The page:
Nissan imagines its future with IMs concept EV

Paul Eisenstein
Special to The Detroit News
While the Nissan IMs isn't likely to go into production soon, the automaker says it's a good indication of how they imagine their future cars.

Nissan was the first automaker to put an all-electric model into volume production and, since its 2011 debut, the Leaf hatchback has become the world’s best-selling battery-car.

But with competitors as diverse as General Motors, Tesla and Volkswagen all taking aim at the mainstream battery-electric vehicle market, Nissan can’t rest on its plug-based laurels.

That’s where the IMs prototype making its debut at the North American International Auto Show comes in. Unlike classic concept cars, the Japanese automaker insists this is more than just a fantasy in chrome.

"We can have all kinds of versions (vehicles) on this platform," said Denis Le Vot, chairman of Nissan North America. "... Our strategy with electric vehicles isn't if it will happen but when it will happen."

Now, don’t expect to see a production version of the IMs to roll into showrooms in the next year or two. What Nissan refers to an “elevated sports sedan” does push the boundaries in a number of ways, starting with its autonomous driving technology.

Le Vot said the electric-car platform used for the IMs concept will not come to market until "beyond 2022," when the current five-year plan is completed.

When you combine self-driving capabilities with an electric drive system you create some significant opportunities to rethink not only the way a vehicle drives but how it is designed from the ground up.

"The new technologies coming, like electrification and autonomy, will give new capacity to designers" to change the traditional look of the automobile," he said.

"The IMs’ electric powertrain consists of dual electric motors (front and rear) and a fast charging 115 kWh battery that generates 483 horsepower (360 kW) and 590 lb-ft (800 Nm) of torque."

The Jaguar I-Pace is a case in point. When you move your batteries, motors and other components under the vehicle’s load floor, you create room for a cabin far bigger than what the exterior footprint might suggest. The Nissan IMs goes a significant step further, with its stretched wheelbase allowing for an unusual “2+1+2 seating arrangement.”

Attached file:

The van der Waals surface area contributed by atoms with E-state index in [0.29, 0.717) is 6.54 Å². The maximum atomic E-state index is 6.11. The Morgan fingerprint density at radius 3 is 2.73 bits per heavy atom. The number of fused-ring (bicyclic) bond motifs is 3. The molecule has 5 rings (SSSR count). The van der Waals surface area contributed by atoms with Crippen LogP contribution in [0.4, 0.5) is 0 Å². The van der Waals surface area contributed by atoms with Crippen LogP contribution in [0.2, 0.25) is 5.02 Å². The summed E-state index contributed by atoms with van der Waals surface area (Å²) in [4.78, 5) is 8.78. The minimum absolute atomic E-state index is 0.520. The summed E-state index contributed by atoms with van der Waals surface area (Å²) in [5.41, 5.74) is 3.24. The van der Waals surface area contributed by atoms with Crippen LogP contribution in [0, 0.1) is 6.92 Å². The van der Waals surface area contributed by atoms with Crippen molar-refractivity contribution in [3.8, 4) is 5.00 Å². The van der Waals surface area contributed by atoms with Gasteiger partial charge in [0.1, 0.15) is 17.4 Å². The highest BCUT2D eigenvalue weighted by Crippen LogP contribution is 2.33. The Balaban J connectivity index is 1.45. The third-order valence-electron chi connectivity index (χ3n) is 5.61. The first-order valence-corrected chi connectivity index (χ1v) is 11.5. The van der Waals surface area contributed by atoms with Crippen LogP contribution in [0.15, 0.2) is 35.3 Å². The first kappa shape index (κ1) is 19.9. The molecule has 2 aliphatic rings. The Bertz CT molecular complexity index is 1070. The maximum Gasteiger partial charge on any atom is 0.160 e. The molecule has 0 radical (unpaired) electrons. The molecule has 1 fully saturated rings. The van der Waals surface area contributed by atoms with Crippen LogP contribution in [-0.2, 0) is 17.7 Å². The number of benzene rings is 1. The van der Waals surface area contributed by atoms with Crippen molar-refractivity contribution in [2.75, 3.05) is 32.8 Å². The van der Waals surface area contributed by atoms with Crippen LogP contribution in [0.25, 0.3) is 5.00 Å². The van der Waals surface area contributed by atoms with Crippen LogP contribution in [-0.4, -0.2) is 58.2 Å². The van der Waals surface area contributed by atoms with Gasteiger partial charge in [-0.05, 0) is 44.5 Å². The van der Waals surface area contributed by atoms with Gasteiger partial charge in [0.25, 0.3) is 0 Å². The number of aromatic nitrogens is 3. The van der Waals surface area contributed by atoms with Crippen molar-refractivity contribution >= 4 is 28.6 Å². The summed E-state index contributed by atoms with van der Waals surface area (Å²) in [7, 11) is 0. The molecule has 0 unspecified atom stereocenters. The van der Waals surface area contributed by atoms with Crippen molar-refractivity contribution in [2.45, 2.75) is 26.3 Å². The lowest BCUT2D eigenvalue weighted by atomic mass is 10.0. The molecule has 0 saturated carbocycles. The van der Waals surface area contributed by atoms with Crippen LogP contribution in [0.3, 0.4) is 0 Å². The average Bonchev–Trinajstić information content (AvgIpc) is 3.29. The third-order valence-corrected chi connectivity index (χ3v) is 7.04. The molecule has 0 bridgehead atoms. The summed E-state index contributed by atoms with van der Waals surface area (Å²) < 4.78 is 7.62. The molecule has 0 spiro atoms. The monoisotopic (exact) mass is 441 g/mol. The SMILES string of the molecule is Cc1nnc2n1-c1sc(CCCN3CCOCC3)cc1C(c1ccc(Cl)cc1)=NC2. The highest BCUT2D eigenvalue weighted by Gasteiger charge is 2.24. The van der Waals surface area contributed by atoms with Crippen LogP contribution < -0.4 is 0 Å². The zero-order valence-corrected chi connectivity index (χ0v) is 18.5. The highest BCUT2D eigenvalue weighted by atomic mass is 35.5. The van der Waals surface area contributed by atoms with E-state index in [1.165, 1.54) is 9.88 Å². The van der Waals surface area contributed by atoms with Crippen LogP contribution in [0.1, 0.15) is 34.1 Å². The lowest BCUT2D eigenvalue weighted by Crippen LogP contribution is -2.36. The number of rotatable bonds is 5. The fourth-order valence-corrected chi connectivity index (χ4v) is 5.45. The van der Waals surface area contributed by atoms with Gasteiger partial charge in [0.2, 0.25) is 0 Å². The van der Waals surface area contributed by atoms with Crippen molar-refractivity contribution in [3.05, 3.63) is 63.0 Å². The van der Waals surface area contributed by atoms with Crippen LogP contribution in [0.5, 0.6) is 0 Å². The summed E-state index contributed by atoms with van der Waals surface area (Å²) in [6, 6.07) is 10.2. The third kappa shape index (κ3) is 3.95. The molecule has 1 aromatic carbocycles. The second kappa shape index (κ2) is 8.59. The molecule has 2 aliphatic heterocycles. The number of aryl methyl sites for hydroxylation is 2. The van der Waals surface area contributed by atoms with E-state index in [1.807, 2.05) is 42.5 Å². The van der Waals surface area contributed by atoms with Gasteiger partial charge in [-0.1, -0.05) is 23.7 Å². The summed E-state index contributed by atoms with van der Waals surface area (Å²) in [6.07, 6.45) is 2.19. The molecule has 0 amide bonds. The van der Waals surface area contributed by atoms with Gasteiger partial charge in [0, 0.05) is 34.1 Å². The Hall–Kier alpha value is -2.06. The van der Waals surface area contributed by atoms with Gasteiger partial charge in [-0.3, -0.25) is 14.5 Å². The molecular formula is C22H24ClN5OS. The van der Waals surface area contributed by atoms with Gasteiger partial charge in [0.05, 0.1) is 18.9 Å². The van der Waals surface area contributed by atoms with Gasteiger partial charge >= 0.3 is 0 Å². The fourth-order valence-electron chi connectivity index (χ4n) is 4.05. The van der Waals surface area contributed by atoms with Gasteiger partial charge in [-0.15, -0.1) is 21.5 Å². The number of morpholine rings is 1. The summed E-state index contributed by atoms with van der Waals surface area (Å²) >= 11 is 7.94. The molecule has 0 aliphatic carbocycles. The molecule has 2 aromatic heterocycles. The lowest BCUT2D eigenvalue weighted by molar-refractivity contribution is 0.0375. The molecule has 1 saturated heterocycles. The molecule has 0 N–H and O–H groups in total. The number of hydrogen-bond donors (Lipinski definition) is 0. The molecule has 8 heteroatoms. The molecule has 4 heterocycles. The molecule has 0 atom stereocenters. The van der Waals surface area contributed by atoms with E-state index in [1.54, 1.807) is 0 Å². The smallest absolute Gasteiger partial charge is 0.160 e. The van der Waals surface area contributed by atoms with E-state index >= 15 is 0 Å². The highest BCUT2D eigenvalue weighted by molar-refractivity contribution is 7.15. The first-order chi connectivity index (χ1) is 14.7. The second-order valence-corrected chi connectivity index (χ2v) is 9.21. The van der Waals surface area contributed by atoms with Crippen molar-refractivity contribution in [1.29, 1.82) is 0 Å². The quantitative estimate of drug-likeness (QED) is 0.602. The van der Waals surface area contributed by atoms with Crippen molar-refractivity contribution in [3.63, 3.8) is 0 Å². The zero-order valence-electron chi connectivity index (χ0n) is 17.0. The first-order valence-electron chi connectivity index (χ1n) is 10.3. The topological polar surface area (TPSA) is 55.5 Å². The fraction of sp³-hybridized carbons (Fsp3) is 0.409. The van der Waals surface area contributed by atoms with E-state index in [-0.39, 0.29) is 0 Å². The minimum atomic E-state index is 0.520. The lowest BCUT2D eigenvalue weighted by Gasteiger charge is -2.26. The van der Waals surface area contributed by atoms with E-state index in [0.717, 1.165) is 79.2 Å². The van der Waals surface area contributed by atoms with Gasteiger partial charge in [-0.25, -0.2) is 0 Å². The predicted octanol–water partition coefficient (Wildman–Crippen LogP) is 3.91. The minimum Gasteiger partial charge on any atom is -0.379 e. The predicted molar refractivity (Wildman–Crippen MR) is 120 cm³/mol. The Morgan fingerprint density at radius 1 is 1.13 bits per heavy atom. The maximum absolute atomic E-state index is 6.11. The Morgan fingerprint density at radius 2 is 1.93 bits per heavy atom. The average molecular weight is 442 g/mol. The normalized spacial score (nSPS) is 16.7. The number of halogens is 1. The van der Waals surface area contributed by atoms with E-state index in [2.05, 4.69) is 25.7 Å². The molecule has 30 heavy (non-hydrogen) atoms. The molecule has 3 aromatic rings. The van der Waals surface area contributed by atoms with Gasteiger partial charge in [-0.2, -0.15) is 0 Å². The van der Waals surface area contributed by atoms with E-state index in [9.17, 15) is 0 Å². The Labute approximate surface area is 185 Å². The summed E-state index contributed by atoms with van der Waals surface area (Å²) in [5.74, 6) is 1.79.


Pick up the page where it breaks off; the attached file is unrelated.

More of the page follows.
When you free the person sitting behind the steering wheel from actually having to drive, the front seats can be pivoted, turning the cabin into a mobile living room. Meanwhile, the rear seat can either offer space for three occupants or, with the outboard wings folded back, turned into what Nissan describes as an “indulgent Premier Seat.”

“Advances in electric vehicle technology and autonomous driving have allowed our designers to break free of the platform and packaging rules that constrain traditional passenger vehicles, to create a completely new type of car,” said Alfonso Albaisa, senior vice president for design at Nissan. “The IMs explores the limits of sedan design with an approach that elevates the category in both look and functionality.”

"The B-pillar-less 4-door body includes reverse-opening rear doors for easy interior access, a super-thin roof structure, invisible door handles with eClinch, super-flush side windows and wing cameras in place of outside rearview mirrors. The wing cameras fold in when the IMs is in autonomous mode."

While a number of automakers are imagining future electrified and autonomous vehicles will be targeted at ride-sharing services, such as Waymo One, the Google spin-off, Nissan still believes there will be folks out there who actually like to drive. So, the elevated sports sedan will retain a manual mode.

That makes sense when you consider its electric drive system will punch out 483 horsepower and 590 pound-feet of essentially instant-on torque. And with twin motors, one on each axle, it will offer the electric equivalent of all-wheel drive, as well as torque vectoring, something that can improve handling in tight corners.

The interior space features a unique “2+1+2” seating architecture with pivoting front seats and a rear seat that either offers three-across seating, or, once the slim rear outboard seats are folded, a “Premier Seat” in the rear center.

With a full 115 kilowatt-hours of lithium-ion batteries, meanwhile, the Nissan IMs should be able to deliver up to 380 miles of range, the automaker estimates. That should significantly reduce dreaded “range anxiety,” especially with a built-in fast charging capability. Some of the latest electric vehicles will be able to take up as much as 20 additional miles per minute, recharging nearly as quickly as you can fill up a gas tank.
The Nissan IMs is loaded with advanced safety and high-tech creature comfort technologies. That even includes a method for signaling pedestrians and bicyclists when the vehicle is in autonomous mode.

"It's not only the future of sedans, but the future of EVs," Le Vot said at the Detroit auto show Monday. "It also has VR-technology built in."

How soon might we see some of the features found on the concept come to market? Nissan doesn’t hide the fact that it plans to ramp up its battery-electric lineup to stay on top of the competition, so the answer appears to be “soon.”

Denis Le Vot, Chairman for Nissan North America, talks about the Nissan IMs during the unveiling Monday.